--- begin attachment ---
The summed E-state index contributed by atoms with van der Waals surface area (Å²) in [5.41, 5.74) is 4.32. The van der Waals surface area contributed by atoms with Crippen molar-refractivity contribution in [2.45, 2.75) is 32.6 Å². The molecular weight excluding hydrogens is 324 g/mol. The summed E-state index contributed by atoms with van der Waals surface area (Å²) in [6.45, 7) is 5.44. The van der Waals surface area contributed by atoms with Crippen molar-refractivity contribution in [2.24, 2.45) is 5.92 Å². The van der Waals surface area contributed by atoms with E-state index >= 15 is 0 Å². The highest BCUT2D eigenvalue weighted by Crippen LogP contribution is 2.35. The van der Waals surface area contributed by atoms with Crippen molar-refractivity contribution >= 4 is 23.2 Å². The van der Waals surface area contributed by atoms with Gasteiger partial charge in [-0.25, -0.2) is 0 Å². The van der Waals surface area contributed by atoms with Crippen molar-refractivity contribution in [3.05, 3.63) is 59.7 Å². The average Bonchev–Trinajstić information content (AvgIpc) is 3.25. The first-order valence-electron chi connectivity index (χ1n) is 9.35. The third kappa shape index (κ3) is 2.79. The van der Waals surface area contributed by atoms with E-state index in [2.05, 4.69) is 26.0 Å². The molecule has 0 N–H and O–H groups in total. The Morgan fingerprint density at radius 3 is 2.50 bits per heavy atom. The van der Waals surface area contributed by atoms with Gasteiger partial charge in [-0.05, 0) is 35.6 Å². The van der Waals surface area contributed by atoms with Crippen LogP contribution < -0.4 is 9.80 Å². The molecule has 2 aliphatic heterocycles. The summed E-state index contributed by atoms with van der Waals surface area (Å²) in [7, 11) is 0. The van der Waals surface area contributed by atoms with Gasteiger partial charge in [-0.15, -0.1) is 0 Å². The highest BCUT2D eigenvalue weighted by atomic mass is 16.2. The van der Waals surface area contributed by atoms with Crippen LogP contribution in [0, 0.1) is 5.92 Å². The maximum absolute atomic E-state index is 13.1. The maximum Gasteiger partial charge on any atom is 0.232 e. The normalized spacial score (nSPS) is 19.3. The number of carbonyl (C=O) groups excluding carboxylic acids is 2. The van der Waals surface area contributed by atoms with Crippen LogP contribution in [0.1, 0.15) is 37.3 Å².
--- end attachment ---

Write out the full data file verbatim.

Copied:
The summed E-state index contributed by atoms with van der Waals surface area (Å²) in [5.41, 5.74) is 4.32. The van der Waals surface area contributed by atoms with Crippen molar-refractivity contribution in [2.45, 2.75) is 32.6 Å². The molecular weight excluding hydrogens is 324 g/mol. The summed E-state index contributed by atoms with van der Waals surface area (Å²) in [6.45, 7) is 5.44. The van der Waals surface area contributed by atoms with Crippen molar-refractivity contribution in [2.24, 2.45) is 5.92 Å². The van der Waals surface area contributed by atoms with E-state index >= 15 is 0 Å². The highest BCUT2D eigenvalue weighted by Crippen LogP contribution is 2.35. The van der Waals surface area contributed by atoms with Crippen molar-refractivity contribution >= 4 is 23.2 Å². The van der Waals surface area contributed by atoms with Gasteiger partial charge in [-0.25, -0.2) is 0 Å². The van der Waals surface area contributed by atoms with Crippen molar-refractivity contribution in [3.05, 3.63) is 59.7 Å². The average Bonchev–Trinajstić information content (AvgIpc) is 3.25. The first-order valence-electron chi connectivity index (χ1n) is 9.35. The third kappa shape index (κ3) is 2.79. The van der Waals surface area contributed by atoms with E-state index in [2.05, 4.69) is 26.0 Å². The molecule has 0 N–H and O–H groups in total. The Morgan fingerprint density at radius 3 is 2.50 bits per heavy atom. The van der Waals surface area contributed by atoms with Gasteiger partial charge in [-0.05, 0) is 35.6 Å². The van der Waals surface area contributed by atoms with Crippen LogP contribution < -0.4 is 9.80 Å². The molecule has 2 aliphatic heterocycles. The summed E-state index contributed by atoms with van der Waals surface area (Å²) in [7, 11) is 0. The van der Waals surface area contributed by atoms with Gasteiger partial charge in [-0.15, -0.1) is 0 Å². The highest BCUT2D eigenvalue weighted by atomic mass is 16.2. The van der Waals surface area contributed by atoms with Crippen LogP contribution in [0, 0.1) is 5.92 Å². The maximum absolute atomic E-state index is 13.1. The maximum Gasteiger partial charge on any atom is 0.232 e. The normalized spacial score (nSPS) is 19.3. The number of carbonyl (C=O) groups excluding carboxylic acids is 2. The van der Waals surface area contributed by atoms with Crippen LogP contribution in [0.1, 0.15) is 37.3 Å².